(Written especially for young people)
I HUNG out with a group of girls who were trying out to be cheerleaders. Some wanted to become cheerleaders so they could get to know the football players--others just didn't want to be left out. I went along because my friends went along. I auditioned and failed. Somehow whether you were on the team determined whether you were still in the group. Those of us who didn't make it were now left out of everything.
That year was tough. My friends looked as if they were having a lot of fun. Then one day I learned that each weekend the cheerleaders and the football players had parties that included drugs, alcohol, and sex. A number of my friends were pregnant by the time they graduated from high school.
I knew I didn't want to get involved with the drugs, alcohol, and sex that passed for ``fun.'' But I could surely see that feeling left out would make it tempting to go along with what the others were doing! Even though I'd learned how important innocence and purity are, when these friends behaved as if these qualities didn't matter, I was torn between yielding to temptation so I could be popular and doing what was right.
It wasn't an easy choice. But I was able to make the right decision--not because of how great and moral I was or because I failed to make the team but because I had learned to turn to God. At first I just turned to Him to help me feel good about myself--I felt so left out. Then I started turning to Him for guidance. I wanted to do what was right. Relying on God to guide my decisions kept me from becoming involved in things I knew were not right. Because it wasn't easy, I prayed more and more. I prayed to understand man's innate, God-given goodness and purity. I prayed to express man's Godlikeness. I prayed a lot!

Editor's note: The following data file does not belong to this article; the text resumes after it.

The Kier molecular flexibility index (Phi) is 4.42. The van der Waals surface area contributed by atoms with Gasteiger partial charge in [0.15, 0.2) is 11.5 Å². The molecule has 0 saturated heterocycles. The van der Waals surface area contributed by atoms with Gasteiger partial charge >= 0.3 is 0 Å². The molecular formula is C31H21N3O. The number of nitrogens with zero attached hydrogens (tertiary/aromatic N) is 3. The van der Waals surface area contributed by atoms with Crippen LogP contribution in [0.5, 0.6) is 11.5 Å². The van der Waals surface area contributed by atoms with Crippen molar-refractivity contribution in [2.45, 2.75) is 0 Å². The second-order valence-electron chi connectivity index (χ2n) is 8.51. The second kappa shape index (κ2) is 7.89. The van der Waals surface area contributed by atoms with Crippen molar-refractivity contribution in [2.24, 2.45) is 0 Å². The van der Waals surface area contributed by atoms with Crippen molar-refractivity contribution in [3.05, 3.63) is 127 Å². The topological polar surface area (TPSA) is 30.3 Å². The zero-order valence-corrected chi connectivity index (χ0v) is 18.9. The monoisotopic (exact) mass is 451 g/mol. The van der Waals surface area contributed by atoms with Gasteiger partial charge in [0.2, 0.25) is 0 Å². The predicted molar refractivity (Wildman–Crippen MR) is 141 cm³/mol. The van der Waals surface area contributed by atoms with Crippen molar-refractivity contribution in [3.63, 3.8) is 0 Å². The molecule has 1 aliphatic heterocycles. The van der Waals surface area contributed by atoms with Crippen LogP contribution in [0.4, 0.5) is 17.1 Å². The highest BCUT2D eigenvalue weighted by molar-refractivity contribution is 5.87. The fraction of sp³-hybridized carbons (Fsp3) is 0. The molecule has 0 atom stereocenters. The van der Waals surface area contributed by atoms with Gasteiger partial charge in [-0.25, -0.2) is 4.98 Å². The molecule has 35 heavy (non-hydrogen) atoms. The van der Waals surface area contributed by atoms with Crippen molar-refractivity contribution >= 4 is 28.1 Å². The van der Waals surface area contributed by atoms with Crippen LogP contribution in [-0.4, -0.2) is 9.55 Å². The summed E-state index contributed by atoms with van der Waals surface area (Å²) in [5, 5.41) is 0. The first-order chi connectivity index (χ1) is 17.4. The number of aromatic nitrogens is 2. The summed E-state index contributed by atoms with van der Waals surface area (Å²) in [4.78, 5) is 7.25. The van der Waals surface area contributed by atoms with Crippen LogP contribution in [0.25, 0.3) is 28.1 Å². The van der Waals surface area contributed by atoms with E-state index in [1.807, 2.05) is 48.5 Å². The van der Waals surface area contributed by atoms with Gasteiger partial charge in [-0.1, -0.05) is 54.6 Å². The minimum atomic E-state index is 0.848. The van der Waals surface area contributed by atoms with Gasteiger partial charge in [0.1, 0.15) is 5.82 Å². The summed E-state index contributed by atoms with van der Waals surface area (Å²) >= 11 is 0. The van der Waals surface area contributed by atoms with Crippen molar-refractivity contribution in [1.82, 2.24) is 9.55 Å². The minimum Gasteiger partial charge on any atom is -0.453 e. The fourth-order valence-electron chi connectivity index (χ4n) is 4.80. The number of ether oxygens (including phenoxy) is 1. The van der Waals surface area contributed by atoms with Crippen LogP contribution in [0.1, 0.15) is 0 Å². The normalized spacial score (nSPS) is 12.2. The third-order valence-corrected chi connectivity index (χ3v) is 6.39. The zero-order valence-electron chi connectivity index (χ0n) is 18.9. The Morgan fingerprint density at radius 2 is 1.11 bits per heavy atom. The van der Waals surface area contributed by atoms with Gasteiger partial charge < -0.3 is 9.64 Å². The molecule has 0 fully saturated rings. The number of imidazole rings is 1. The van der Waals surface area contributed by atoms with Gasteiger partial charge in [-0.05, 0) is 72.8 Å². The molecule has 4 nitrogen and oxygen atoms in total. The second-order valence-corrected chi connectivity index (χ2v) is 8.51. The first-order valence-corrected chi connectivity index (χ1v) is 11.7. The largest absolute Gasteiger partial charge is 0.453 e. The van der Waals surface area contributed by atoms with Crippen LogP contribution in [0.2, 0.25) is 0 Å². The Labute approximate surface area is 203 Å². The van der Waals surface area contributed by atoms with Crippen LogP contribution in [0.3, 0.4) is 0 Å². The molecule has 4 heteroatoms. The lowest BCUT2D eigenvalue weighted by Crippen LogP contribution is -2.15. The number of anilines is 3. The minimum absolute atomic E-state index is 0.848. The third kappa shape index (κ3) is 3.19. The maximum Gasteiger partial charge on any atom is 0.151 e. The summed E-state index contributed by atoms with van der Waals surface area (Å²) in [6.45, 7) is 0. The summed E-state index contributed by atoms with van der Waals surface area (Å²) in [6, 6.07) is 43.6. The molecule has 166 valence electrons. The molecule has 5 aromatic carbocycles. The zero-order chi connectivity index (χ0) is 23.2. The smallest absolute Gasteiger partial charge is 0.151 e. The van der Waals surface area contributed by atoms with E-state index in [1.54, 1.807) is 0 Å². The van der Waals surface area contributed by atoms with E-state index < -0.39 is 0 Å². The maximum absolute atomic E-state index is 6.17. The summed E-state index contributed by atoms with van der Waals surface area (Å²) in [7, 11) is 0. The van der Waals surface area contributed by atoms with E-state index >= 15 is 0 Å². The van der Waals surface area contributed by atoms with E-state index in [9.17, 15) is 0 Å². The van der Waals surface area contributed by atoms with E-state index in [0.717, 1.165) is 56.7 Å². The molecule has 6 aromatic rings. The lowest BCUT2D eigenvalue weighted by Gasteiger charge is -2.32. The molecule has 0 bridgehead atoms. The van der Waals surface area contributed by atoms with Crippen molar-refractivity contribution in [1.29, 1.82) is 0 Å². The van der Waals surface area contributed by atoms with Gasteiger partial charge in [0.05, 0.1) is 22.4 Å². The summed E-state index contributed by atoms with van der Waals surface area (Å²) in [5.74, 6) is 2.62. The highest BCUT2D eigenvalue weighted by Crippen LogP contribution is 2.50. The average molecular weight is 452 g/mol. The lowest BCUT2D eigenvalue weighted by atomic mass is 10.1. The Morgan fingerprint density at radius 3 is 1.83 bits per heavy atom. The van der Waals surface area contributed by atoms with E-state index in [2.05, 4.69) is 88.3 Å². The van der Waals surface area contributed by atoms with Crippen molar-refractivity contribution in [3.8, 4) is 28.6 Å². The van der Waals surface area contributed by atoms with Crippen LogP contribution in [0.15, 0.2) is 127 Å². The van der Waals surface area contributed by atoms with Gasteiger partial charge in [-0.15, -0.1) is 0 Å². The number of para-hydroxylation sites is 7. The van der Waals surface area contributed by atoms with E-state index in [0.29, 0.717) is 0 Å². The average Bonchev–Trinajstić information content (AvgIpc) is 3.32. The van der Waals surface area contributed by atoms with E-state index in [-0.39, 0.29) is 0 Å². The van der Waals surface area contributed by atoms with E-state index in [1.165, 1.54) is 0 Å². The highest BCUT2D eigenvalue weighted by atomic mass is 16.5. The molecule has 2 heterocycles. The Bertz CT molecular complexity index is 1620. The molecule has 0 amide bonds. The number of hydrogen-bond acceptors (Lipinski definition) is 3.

Man's Godlikeness is expressed in more than innocence though. It includes qualities that help us deal with the ins and outs of everyday life. And these God-given qualities are all necessary to our experience because they help us govern our thoughts and actions. They keep us from acting in ways that aren't so good. Relying on God to show us His goodness, we begin to lay a foundation that we can build on.
Once this foundation of spiritual qualities is established within thought and action, we're helped through difficult times. In the midst of peer pressure to do something we know is wrong, this foundation becomes our haven. We find that we do have a choice on how we act and what we do. That's what happened to me. And it can happen to you.
Christ Jesus knew the need to pray to be kept from temptation. In what we now call the Lord's Prayer, he taught his disciples to pray, ``Lead us not into temptation, but deliver us from evil'' (Matthew 6:13). And Mary Baker Eddy, the Discoverer of Christian Science, writes a spiritual interpretation of this line in her book Science and Health with Key to the Scriptures. She says, ``And God leadeth us not into temptation, but delivereth us from sin, disease, and death'' (p. 17).
This is our way out if we find we're in the midst of temptation or trying to overcome its results. Wrong thoughts and actions don't come from God; they're not part of His creation; and they can never steal away our God-given innocence. We can spiritually trust God to deliver us from sin, disease, and death. Our prayer leads us to God. It leads us to our native innocence.